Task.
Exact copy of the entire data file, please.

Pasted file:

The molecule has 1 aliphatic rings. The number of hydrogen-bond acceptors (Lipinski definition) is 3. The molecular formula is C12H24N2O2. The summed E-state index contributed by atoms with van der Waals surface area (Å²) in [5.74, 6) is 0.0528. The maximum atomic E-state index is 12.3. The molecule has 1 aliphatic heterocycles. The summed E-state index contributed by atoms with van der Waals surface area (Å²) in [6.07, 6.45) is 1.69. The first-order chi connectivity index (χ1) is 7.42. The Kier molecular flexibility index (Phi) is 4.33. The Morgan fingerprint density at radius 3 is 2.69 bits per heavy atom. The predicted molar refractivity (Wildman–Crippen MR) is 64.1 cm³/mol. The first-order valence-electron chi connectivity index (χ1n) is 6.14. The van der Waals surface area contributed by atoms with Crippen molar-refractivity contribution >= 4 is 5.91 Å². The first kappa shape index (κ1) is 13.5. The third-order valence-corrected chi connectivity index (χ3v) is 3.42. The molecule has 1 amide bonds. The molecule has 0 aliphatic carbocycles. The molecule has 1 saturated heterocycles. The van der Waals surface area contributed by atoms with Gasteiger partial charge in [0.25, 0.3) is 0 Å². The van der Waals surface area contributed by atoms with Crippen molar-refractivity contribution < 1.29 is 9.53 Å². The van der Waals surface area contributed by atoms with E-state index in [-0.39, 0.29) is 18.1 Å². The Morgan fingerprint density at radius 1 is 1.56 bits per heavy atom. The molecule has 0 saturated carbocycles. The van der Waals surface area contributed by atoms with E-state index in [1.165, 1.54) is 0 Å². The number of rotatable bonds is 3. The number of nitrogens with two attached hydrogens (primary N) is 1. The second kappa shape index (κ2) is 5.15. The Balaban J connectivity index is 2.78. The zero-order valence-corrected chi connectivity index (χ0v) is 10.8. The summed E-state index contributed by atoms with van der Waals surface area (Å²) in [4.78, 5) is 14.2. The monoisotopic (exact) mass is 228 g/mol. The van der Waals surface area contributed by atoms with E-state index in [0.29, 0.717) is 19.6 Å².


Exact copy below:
The molecule has 1 aliphatic rings. The number of hydrogen-bond acceptors (Lipinski definition) is 3. The molecular formula is C12H24N2O2. The summed E-state index contributed by atoms with van der Waals surface area (Å²) in [5.74, 6) is 0.0528. The maximum atomic E-state index is 12.3. The molecule has 1 aliphatic heterocycles. The summed E-state index contributed by atoms with van der Waals surface area (Å²) in [6.07, 6.45) is 1.69. The first-order chi connectivity index (χ1) is 7.42. The Kier molecular flexibility index (Phi) is 4.33. The Morgan fingerprint density at radius 3 is 2.69 bits per heavy atom. The predicted molar refractivity (Wildman–Crippen MR) is 64.1 cm³/mol. The first-order valence-electron chi connectivity index (χ1n) is 6.14. The van der Waals surface area contributed by atoms with Crippen molar-refractivity contribution >= 4 is 5.91 Å². The first kappa shape index (κ1) is 13.5. The third-order valence-corrected chi connectivity index (χ3v) is 3.42. The molecule has 1 amide bonds. The molecule has 0 aliphatic carbocycles. The molecule has 1 saturated heterocycles. The van der Waals surface area contributed by atoms with Gasteiger partial charge in [0.25, 0.3) is 0 Å². The van der Waals surface area contributed by atoms with Crippen molar-refractivity contribution < 1.29 is 9.53 Å². The van der Waals surface area contributed by atoms with E-state index in [-0.39, 0.29) is 18.1 Å². The Morgan fingerprint density at radius 1 is 1.56 bits per heavy atom. The molecule has 0 saturated carbocycles. The van der Waals surface area contributed by atoms with E-state index in [1.165, 1.54) is 0 Å². The number of rotatable bonds is 3. The number of nitrogens with two attached hydrogens (primary N) is 1. The second kappa shape index (κ2) is 5.15. The Balaban J connectivity index is 2.78. The zero-order valence-corrected chi connectivity index (χ0v) is 10.8. The summed E-state index contributed by atoms with van der Waals surface area (Å²) in [4.78, 5) is 14.2. The monoisotopic (exact) mass is 228 g/mol. The van der Waals surface area contributed by atoms with E-state index in [0.29, 0.717) is 19.6 Å².